KTM took the unusual step of doing a semi-reveal of its upcoming 2019 790 Adventure R for participants of its European Adventure Rally in Olbia, Sardinia yesterday. Bridging the gap between the enduro class bikes and the giant 1190cc and up Adventure machines, the 790 is bound to be a hot ticket in the growing middleweight adventure class.
Not only did rallygoers get a chance to look at the thing all clean and pretty in pre-production prototype black, they also got a chance to see it in action with Chris Birch aboard. Chris Birch is an eight-time New Zealand Enduro champion who has won the Roof of Africa three times, stood on the Red Bull Romaniacs podium seven times, and competed hard at Erzberg, Last Man Standing and the Dakar rally. He's this guy, and he rides the 1190 like it's a trials bike. It's safe to say the 790 Adventure would've looked like it had wings and rockets attached with Birch on board.
The 790 will, upon launch, face off primarily against Yamaha's own effort in this space: the T7 Tenere 700, which is currently in a similar state of semi-reveal. Both bikes start from the premise that if you really plan to go off-road as much as on-road, the liter-plus adventure bikes are too big, heavy, expensive and intimidating for most riders.
There's always some fancypants like Birchy who can make a 1290 Adventure do Superman backflips without breaking a sweat, but there's a reason why dirt bikes are feather light: you've got to drag them through mud, haul them out of bushes after spectacular ejections and pick them up five times after you've fallen over on some precipitous slope where you're struggling to get purchase with your boots. The smaller the bike, the stronger your body English feels in controlling it. You do still want a bit of bulk when it's time to hit the freeway, but the middleweights do make sense.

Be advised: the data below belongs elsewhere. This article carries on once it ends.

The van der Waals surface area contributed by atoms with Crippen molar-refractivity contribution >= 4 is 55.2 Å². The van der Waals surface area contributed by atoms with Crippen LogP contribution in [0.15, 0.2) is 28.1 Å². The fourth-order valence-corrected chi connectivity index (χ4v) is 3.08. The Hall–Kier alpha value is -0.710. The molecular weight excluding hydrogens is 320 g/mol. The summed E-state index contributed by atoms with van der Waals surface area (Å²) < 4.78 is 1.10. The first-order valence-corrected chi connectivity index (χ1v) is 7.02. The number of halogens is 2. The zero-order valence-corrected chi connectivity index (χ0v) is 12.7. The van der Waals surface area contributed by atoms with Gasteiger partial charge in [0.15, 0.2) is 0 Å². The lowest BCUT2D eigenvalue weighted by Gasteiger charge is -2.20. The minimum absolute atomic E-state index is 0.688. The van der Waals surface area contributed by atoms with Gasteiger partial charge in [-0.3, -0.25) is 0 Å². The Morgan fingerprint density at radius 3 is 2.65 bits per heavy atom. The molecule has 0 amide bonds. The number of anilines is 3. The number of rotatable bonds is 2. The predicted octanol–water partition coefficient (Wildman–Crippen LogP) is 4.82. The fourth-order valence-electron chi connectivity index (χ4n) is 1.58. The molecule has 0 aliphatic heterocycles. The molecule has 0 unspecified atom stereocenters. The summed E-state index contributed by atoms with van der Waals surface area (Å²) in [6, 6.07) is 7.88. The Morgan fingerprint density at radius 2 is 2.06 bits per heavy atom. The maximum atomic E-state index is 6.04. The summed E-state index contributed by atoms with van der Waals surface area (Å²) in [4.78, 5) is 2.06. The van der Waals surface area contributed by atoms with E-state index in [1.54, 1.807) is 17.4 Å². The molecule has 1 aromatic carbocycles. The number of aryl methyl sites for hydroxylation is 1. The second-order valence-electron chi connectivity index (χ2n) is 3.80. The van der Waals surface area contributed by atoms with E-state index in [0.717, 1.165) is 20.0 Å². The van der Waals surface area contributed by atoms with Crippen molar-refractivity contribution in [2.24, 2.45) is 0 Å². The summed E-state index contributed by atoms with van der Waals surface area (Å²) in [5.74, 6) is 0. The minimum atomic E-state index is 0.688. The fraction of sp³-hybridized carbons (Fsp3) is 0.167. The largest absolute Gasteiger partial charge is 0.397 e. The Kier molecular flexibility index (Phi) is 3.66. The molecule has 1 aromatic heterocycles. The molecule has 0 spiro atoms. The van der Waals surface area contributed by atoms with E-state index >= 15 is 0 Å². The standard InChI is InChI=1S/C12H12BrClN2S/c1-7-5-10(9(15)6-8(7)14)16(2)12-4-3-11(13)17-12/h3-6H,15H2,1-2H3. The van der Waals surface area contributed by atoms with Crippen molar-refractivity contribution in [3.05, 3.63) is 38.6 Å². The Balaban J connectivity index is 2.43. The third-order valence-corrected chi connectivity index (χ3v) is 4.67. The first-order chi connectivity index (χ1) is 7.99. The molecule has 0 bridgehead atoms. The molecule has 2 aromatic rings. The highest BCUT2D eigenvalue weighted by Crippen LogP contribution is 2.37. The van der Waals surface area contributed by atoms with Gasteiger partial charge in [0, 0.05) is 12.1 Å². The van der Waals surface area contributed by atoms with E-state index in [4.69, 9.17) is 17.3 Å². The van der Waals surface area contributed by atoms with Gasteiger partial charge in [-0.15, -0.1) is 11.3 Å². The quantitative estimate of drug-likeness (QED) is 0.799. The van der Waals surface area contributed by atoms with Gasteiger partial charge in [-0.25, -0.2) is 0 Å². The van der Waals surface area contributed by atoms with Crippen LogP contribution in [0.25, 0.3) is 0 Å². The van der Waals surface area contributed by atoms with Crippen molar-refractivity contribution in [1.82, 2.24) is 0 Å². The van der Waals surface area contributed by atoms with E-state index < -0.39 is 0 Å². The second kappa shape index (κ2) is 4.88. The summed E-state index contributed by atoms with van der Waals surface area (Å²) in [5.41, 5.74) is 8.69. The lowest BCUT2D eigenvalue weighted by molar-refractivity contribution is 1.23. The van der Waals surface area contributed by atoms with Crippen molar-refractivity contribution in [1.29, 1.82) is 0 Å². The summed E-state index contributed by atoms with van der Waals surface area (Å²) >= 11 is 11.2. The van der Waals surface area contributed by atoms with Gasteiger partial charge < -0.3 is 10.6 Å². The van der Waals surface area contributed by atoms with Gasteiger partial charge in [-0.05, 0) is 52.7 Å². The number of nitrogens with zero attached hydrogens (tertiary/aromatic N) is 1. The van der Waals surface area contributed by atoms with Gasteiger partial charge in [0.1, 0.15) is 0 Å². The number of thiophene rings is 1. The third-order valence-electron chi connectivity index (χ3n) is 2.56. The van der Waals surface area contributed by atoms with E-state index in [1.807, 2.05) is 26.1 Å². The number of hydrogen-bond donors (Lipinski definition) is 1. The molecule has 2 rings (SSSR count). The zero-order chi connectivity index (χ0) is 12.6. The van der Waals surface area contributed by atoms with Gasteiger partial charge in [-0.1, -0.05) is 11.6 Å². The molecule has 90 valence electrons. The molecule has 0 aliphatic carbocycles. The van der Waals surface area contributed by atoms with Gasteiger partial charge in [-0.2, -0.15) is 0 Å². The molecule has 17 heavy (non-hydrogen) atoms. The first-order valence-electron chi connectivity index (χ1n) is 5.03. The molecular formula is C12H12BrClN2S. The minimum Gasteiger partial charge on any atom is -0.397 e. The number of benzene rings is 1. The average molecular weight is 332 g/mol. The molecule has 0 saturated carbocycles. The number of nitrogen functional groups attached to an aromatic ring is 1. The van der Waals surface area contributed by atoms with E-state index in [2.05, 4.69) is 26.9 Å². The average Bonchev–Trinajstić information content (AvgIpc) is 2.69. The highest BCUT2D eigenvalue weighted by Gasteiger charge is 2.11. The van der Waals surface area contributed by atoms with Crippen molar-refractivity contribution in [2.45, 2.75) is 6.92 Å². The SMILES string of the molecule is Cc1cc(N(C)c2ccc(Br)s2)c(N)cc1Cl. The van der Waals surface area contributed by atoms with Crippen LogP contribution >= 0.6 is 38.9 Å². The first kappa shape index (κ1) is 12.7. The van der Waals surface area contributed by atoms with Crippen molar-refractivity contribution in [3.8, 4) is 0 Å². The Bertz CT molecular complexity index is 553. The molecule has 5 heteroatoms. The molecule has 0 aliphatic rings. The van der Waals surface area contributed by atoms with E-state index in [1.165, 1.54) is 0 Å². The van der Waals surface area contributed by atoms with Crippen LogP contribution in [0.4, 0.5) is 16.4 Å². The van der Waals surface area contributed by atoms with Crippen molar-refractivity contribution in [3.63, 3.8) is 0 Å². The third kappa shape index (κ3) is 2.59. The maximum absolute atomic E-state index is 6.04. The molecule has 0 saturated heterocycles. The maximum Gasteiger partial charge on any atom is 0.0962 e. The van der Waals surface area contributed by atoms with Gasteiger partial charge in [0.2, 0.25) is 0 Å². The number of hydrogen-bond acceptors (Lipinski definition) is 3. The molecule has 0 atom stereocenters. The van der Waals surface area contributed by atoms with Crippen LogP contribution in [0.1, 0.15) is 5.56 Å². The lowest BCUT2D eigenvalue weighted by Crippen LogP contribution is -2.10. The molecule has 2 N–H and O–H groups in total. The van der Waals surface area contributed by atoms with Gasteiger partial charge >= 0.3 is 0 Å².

Ahead of the full reveal at EICMA in November, KTM has shared the following snippets: the 790 Adventure's engine is the new LC8c, a 799cc parallel twin that will make a broader spread of torque through the revs, and thus presumably less peak horsepower than the 790 Duke streetbike, which makes 105 hp (78 kW).
KTM claims it'll have a tank range over 400 km (250 mi), which is a truly adventure-worthy figure. The seat height will be approachable low – at least, compared to the big bikes – and a low-slung fuel tank will help keep the mass of the thing low and controllable.
Suspension will be fully adjustable WP gear, long travel and with a progressive damping system (PDS) on the shock instead of a linkage. Brakes will be radial 4-pots at the front, and the bike will feature on- and off-road ABS options.
The wheels will be spoked, some ergonomics will be adjustable, all the lights will be LED, and the bike will carry a "full suite of electronic rider aid options, including lean angle sensitivity and ride mode technology."
That's all we know for sure. Looking at the pictures, the bike that went out in Sardinia is wearing Conti TKC80 road/trail tires, as well as a chunky metal bashplate arrangement. There are also some carbon side covers, though, and we doubt you'll be seeing those on the standard bike, so it's best to treat this as a prototype and a preview.
There's no official video from KTM, but Chris Birch posted the one below on his personal profile. It's a GoPro POV video, so you don't see much of the bike, but it'll give you a sense of what you could do with it if you were an uber-fit kinaesthetic genius too.
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